Trina Winston's family trying to stop cycle of abuse
SOUTH BEND, Ind. -- October is domestic violence awareness month. It is also the one year anniversary of the discovery of 45-year-old Trina Winston’s body in Chicago.
Her husband, 49-year-old Tarrance Lee, was convicted of her murder.
Lee had been convicted back in 1987 for murder and years before that for attempted murder but was released for good time credit and helping police solve over ten murders.
Traci Winston finally got closure last year when her sister’s body was found by a utility worker in Chicago.
“We had closure and we found her body,” said Traci.
But what she cannot understand is how she did everything to get her sister out of the abusive relationship and yet Trina still ended up being murdered by her estranged husband.
“We moved her into a safe house,” said Traci.
Prosecutor Michael Dvorak admits Lee had been released for assisting in over ten murders.
“He was released in 2003 for murder for helping police solve other murders,” said Dvorak.
He says he, his team of police investigators, and domestic violence advocates did everything to get Trina away from Lee and Lee back behind bars.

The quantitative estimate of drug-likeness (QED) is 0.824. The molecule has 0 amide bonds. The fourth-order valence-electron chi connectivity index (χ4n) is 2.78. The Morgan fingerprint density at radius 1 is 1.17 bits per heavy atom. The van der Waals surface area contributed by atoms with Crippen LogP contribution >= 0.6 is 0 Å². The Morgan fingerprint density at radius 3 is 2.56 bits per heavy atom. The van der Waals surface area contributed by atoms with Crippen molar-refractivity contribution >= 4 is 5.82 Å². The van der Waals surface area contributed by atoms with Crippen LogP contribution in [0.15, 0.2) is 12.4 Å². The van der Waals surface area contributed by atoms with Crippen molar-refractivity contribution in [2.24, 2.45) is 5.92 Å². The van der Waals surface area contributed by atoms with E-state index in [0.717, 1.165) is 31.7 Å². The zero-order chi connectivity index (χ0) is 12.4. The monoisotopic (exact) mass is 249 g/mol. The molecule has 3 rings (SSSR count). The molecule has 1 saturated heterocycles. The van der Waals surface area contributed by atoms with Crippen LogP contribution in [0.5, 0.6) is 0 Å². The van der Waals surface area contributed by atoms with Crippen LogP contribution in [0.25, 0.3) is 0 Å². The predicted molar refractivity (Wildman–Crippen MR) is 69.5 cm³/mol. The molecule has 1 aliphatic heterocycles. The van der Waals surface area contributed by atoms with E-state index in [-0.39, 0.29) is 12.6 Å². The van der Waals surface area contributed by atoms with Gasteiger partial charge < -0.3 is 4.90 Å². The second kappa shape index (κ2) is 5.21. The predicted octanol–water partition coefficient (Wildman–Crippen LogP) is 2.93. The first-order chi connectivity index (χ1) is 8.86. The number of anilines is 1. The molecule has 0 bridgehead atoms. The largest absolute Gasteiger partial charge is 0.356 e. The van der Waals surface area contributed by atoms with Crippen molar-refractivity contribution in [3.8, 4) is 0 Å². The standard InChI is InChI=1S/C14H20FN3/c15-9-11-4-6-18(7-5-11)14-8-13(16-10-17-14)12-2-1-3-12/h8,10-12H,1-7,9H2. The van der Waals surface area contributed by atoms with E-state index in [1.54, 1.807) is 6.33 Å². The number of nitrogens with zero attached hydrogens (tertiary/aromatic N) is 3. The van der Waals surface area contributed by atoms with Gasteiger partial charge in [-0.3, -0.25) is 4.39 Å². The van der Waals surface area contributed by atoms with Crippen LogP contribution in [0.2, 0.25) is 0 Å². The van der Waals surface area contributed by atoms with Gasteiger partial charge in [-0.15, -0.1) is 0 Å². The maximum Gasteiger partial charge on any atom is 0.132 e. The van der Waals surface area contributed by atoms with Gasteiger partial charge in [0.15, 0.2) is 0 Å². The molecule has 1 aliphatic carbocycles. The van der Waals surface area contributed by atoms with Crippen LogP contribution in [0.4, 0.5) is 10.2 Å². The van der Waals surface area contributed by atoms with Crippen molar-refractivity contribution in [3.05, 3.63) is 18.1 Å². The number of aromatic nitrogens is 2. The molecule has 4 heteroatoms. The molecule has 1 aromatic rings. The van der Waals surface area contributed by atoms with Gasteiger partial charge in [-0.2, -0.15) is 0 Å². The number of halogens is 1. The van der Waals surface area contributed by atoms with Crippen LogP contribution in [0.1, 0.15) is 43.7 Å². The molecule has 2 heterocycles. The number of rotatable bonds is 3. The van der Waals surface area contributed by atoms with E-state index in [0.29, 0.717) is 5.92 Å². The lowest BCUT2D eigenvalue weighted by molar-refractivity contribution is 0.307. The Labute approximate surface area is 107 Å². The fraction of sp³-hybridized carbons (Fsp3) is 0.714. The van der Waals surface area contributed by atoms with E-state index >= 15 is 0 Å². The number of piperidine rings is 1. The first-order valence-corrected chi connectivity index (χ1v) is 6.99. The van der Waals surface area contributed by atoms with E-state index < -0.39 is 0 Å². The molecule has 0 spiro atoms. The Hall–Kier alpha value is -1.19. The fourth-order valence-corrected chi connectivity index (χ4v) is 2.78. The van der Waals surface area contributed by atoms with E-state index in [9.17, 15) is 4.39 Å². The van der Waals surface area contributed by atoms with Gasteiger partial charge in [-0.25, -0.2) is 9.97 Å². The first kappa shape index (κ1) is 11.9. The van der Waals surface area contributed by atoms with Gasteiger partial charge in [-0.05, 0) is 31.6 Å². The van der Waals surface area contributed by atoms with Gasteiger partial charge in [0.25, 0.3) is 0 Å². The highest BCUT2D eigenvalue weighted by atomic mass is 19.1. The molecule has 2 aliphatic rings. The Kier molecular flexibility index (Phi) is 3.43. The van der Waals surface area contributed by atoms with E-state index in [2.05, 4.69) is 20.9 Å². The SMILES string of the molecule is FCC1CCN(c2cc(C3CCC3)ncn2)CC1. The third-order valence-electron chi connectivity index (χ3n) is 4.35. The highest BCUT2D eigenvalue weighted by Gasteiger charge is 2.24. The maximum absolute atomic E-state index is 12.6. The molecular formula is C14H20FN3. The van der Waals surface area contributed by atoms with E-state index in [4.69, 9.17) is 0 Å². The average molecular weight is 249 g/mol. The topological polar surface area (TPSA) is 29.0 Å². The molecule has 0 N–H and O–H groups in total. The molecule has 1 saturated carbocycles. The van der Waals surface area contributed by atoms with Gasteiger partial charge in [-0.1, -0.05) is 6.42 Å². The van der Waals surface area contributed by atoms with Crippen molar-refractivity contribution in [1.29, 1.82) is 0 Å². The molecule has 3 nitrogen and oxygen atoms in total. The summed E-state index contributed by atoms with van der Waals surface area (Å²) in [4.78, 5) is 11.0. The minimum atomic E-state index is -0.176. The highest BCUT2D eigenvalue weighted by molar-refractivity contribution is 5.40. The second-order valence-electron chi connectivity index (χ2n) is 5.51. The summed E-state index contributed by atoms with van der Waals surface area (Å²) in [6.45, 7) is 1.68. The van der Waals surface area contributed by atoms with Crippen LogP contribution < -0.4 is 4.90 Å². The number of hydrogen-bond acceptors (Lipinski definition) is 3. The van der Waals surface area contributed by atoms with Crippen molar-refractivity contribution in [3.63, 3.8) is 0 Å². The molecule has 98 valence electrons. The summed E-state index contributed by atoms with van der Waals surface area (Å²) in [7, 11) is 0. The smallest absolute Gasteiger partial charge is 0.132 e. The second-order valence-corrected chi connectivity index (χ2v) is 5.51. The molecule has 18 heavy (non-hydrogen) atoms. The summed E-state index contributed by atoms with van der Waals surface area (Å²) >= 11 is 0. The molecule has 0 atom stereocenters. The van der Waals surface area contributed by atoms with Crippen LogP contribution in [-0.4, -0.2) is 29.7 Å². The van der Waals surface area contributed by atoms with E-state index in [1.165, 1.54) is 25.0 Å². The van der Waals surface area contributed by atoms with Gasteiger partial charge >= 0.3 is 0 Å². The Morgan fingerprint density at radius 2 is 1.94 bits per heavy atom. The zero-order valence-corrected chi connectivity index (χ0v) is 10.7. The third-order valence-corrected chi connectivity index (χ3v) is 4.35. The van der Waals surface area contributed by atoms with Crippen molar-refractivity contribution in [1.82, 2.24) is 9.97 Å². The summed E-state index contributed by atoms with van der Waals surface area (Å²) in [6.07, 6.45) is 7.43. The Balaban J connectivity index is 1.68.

“She left the shelter,” said Dvorak.
What damaged Dvorak’s domestic violence case against Lee the most was Trina recanting her statement. It forced Dvorak to dismiss the case.
“She paid the ultimate price for not cooperating with law enforcement. Did she deserve that? No,” said Dvorak.
So now Dvorak is trying to get this hard truth out so other victims can be saved before it is too late.
He says in 2011-2012, 32-percent of domestic violence victims recanted their statement.
That number went down from July of 2012 to July of 2013 to 23 percent, but he says that is still higher than any other type of crime committed making it tough on prosecutors.
Traci is also trying to educate the community, through a domestic violence education group called Hear our Tears.
“The cycle of violence; you do return and you do look for love,” said Traci.
Traci says if her group can save one life, then Trina's legacy will live on.
“She is gone but she is never forgotten,” said Traci.